Of the 27 books in the New Testament, 14 have traditionally been attributed to Paul. However, scholars have determined that it is more likely that Paul wrote only 7 of those letters, the rest likely written by another author who wrote in Paul’s name, a common act in the ancient world.

The letters most scholars agree were written by Paul are: Romans, 1 and 2 Corinthians, Galatians, Philippians, 1 Thessalonians, and the letter to Philemon. The other letters are commonly referred to as Paul’s “contested letters.” Even more closely related to our texts for this morning, the last passage on women keeping silent in church is hotly debated as to whether or not Paul actually wrote it, the reason being because the verses appear in various places in different copies of the text – meaning that it was likely written in the margin of a manuscript, either by Paul or by another interpreter of Paul, and scribes disagreed as to where or whether to keep it in the text.

The struggle with all this debate is that it is unlikely that we will ever truly know whether these texts were written by Paul or not. These statements fit in some ways with Paul’s cultural context as a Jew and a Greek, and in some ways they contradict some of Paul’s other statements – in particular the Galatians passage read prior to the 1 Corinthians texts. How can Paul say that there is neither Jew nor Greek, Male nor Female, Slave nor Free for all are one in Christ Jesus, and then say that women should be silent, or that men are the head of women? It doesn’t make a whole lot of sense as readers in our modern context.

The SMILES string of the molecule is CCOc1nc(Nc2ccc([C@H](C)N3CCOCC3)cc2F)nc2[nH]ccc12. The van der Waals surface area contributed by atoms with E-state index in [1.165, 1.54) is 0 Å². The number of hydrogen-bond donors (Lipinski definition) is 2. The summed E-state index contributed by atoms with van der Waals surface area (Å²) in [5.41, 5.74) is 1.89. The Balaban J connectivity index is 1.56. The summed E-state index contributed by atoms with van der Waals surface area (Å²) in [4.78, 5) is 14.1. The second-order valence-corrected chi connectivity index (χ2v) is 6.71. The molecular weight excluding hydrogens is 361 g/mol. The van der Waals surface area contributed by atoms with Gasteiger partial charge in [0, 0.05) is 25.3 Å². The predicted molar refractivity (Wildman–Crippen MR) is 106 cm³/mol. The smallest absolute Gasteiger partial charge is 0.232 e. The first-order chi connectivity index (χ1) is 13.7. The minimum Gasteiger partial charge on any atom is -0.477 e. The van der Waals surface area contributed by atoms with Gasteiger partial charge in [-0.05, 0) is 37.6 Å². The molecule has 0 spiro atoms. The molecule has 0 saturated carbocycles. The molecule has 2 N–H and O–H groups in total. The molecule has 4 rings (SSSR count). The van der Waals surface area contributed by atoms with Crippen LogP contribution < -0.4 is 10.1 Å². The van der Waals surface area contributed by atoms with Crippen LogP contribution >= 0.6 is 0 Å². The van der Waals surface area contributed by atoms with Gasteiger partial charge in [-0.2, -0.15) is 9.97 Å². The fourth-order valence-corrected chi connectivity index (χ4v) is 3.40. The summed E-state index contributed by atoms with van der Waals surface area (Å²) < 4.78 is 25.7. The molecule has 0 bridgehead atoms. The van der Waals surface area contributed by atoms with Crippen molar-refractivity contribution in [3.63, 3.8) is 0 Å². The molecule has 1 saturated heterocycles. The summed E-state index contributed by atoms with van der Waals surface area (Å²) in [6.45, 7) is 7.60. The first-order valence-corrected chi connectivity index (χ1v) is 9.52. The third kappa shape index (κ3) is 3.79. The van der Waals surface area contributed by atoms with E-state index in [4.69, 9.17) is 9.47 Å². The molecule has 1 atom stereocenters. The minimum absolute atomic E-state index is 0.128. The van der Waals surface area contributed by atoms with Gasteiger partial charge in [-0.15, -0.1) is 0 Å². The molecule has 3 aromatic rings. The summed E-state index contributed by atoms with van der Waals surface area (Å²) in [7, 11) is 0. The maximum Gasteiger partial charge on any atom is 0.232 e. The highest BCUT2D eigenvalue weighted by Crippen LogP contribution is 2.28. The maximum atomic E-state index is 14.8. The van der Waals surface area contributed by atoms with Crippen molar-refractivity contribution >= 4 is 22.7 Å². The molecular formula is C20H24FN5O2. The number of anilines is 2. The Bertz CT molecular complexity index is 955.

But in the context of Paul’s world, perhaps it did. Paul was speaking in a world where the norms of behavior between men and women were so different from our own it is hard to imagine. When Paul says that all women should worship with their head covered, what we don’t understand is that during Paul’s time, head covering was a sign of respect, and some women were denied the opportunity to recieve that respect. Prostitutes and slaves would have been severely punished for having their head covered – it showed that they were acting higher than their caste allowed. But Paul says all women should cover their heads in worship – what might this have meant for those who would be denied respect in a world so tiered with power dynamics?

What’s more, in the Greco-Roman world, there was absolutely no place that allowed men and women to assemble together in public. Women present in public assembly was presented as a farce in poetry and Greek writings. But from Paul’s letters we know that women and men gathering together was common in the early church. We also know from Paul’s letters that in some of these churches, women were permitted to prophesy out loud even as he tells them to be silent in Corinth.